If you are taking out a mortgage then there may be an option to have a survey carried out at the same time as the mortgage valuation.  The mortgage lender will choose who carries out the valuation but remember that it is you, the buyer, who chooses who carries out the survey as this will be carried out on your behalf.  While this may be a cost effective way of having a survey, some purchasers prefer to have the survey carried out by a surveyor who has been recommended to them, eg, by family, friends or their solicitor.

 

Surveys on flats

Some purchasers are surprised at the cost of a survey on a flat.  Flats vary significantly.  A flat may be small, with, say, four rooms, but if it forms part of a large building then it is likely that the Surveyor will need to inspect the external parts of the block, or possibly other blocks on the site.  The terms of the lease must be checked before the survey is carried out, and all areas which the flat owner is either wholly or partly responsible for must be inspected.  This may include roof coverings, roof spaces, walls, drives, parking spaces, walls, etc.  In some cases a survey on a flat will take longer than a survey on a small house, and this is likely to be reflected in the price of the survey.

 

Obtain quotations

You can find names of Chartered Surveyors in your area by contacting the RICS Find a Surveyor facility on ://www.ricsfirms.com/

It is a good idea to forward the sales details for the property to a small number of Surveyors to obtain quotations.  When you obtain quotations for surveys, ask for sample reports so that you can compare the level of detail in addition to the price.  Also, ask who will be carrying out the survey and check that you are happy with their level of experience.  Remember that price is not the only factor in choosing a surveyor.

 

 

 

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What can I do if my house is down valued?

Down valuation is when a property is valued by a mortgage valuer at a lower figure than the agreed purchase price. It does not mean that the valuation is too low.

 

When a house is down valued, this can cause frustration to a buyer and problems in a chain.  This article will explain what down valuation is, the reasons why a property may be down valued and suggests paths a buyer may consider if the house they plan to buy has been down valued.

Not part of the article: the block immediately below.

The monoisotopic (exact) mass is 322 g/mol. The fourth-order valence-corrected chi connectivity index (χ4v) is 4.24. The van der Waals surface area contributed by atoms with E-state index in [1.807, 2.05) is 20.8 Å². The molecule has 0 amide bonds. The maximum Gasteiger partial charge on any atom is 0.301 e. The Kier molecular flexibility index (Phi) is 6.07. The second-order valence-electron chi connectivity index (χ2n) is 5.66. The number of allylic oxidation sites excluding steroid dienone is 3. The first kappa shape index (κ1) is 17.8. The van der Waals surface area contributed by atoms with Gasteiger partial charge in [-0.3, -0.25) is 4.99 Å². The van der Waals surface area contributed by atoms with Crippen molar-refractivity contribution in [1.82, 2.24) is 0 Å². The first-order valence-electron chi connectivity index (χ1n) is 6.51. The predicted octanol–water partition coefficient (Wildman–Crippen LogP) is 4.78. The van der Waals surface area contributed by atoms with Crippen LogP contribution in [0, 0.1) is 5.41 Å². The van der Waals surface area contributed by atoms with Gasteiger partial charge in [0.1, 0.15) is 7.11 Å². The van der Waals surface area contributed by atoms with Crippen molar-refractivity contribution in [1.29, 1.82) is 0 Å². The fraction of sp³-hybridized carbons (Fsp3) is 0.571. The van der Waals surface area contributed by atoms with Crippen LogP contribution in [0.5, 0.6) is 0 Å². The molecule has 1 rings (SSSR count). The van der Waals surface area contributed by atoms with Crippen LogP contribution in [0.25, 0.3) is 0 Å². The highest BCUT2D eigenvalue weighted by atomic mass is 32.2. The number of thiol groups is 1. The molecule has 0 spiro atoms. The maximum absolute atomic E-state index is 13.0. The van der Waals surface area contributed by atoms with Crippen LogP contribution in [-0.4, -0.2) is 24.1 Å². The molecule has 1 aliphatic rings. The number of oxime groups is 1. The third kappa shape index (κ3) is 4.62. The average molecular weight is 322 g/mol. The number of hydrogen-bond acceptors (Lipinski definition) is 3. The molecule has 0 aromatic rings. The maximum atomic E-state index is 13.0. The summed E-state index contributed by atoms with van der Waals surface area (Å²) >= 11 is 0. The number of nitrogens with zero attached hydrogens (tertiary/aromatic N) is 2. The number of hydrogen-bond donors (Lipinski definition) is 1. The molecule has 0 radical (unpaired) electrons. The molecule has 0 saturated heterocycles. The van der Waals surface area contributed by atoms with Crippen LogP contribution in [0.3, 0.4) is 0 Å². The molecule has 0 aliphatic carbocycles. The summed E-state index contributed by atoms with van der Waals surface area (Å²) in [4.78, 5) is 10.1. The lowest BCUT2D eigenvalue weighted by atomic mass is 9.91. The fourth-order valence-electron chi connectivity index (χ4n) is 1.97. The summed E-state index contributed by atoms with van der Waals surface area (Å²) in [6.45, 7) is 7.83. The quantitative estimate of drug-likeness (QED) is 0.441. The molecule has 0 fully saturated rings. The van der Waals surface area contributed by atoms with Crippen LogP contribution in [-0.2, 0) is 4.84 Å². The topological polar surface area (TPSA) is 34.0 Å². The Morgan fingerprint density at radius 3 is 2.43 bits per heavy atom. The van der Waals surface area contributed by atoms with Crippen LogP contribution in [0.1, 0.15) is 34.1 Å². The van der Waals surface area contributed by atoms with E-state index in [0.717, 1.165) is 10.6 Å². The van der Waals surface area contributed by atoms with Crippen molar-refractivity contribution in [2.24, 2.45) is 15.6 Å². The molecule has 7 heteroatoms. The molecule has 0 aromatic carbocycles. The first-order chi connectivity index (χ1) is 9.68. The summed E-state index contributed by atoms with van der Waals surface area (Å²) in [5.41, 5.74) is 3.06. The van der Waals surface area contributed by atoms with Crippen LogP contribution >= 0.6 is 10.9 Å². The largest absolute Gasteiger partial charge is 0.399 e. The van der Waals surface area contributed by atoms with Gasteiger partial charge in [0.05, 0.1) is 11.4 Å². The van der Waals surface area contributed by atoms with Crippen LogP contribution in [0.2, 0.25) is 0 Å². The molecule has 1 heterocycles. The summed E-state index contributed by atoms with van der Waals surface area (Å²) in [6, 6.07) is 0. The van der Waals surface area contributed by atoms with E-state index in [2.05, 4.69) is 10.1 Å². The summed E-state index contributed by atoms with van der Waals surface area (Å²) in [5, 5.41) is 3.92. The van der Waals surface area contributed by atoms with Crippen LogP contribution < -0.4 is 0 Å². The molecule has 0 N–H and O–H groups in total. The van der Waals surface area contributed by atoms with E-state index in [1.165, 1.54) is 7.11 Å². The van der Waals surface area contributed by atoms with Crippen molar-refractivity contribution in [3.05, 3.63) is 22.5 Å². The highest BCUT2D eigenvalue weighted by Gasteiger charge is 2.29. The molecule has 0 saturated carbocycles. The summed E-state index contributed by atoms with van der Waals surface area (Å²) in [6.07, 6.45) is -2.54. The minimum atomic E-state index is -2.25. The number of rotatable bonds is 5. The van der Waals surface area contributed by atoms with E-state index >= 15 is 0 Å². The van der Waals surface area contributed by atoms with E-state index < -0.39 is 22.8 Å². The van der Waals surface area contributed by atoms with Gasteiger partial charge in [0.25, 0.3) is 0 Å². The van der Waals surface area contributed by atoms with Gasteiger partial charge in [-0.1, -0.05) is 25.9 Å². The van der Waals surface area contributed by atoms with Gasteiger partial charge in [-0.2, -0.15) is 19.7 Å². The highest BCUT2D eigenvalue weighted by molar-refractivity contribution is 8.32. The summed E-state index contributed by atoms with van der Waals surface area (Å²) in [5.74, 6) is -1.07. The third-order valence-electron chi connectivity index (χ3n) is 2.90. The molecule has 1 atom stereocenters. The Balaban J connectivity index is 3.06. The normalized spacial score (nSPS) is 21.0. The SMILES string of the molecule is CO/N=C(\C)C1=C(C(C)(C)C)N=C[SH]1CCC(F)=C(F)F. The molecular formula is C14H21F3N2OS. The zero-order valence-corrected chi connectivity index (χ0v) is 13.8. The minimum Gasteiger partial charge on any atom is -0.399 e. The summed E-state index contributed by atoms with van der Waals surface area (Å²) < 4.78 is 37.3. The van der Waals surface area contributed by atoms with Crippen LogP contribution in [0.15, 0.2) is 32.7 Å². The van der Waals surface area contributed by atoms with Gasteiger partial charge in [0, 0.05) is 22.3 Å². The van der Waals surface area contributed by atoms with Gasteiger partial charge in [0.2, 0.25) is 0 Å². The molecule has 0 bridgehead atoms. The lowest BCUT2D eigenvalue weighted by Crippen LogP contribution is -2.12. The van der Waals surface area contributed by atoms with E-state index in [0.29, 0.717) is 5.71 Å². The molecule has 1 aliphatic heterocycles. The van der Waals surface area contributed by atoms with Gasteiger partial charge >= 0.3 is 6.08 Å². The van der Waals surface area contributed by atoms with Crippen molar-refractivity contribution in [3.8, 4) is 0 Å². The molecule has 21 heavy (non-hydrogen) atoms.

What is down valuation?

Down valuation is when a property is valued by a mortgage valuer at a lower figure than the agreed purchase price.  If a house is down valued it does not mean that the valuation is too low.

 

Reasons why a house is down valued

A property isn’t strictly “down valued”, it is more accurate to say that it has been “valued” by the mortgage valuer, but the valuation figure just happens to be lower than the agreed purchase price.

The valuer will arrive at the valuation figure “Market Value” after considering the actual sale prices of several similar properties in the area.  Sometimes there may be recent sales of a number of similar properties, for instance for a house on a large housing estate.  Other properties may be more difficult to value, particularly if there is nothing similar in the area.  However, the valuer will still look at the actual sale prices of other properties in the area and make adjustments for size, condition, saleability and desirability of a property, the date previous sales took place and any other relevant factors.  The mortgage valuation would generally be prepared by a valuer with experience of valuing properties in the area. The valuer’s decision will not be made lightly as there may be consequences if a house is valued negligently.

 

Problems which can occur when a house is down valued

One of the most common problems a buyer might experience during the house buying process is down valuation.  Often a buyer is unable to proceed without the required funding from the mortgage lender.  Also, a lower valuation by the mortgage valuer may alert the buyer to the possibility that they may have agreed a purchase price that is too high.  Either of these factors may result in a buyer not proceeding with the purchase, which may in turn lead to a chain falling through.

 

Steps to take if a house is down valued

If a buyer is unable to proceed without the anticipated funding from the mortgage valuer, a buyer could pull out from the sale and look for another property, or they could try to negotiate a lower purchase price.  However, the seller is under no obligation to agree to a reduced selling price, and it is possible that the seller may not be in a position to reduce the price particularly if they have a high mortgage or need the funds to purchase another property.  If a buyer tries to negotiate a lower price and if there are other potential purchasers who are in a position to proceed, eg, a purchaser who does not require a mortgage, or a smaller mortgage, the seller may decide to sell the property to one of the other buyers.  This is a risk the buyer must consider.

If a buyer discovers the agreed purchase price is too high, they may choose to withdraw from the sale.  Many buyers consider this to be a nuisance but in many cases the abortive cost of the valuation will outweigh the benefit of paying too much for a property.

In a situation where a buyer wishes to purchase a property for a particular reason, for instance the property is close to family, a preferred school, or the property may be in an area where houses rarely come onto the market, then the buyer can still purchase the property, they simply need to find the shortfall in funding, eg, from savings or money put to one side for improvements.  The buyer may decide to still buy the house even if it means making sacrifices such as making do with the old kitchen or bathroom fittings instead of replacing them straight away.

While down valuation is viewed as a problem by many people during the house buying and selling process, it is sometimes an issue which can be resolved.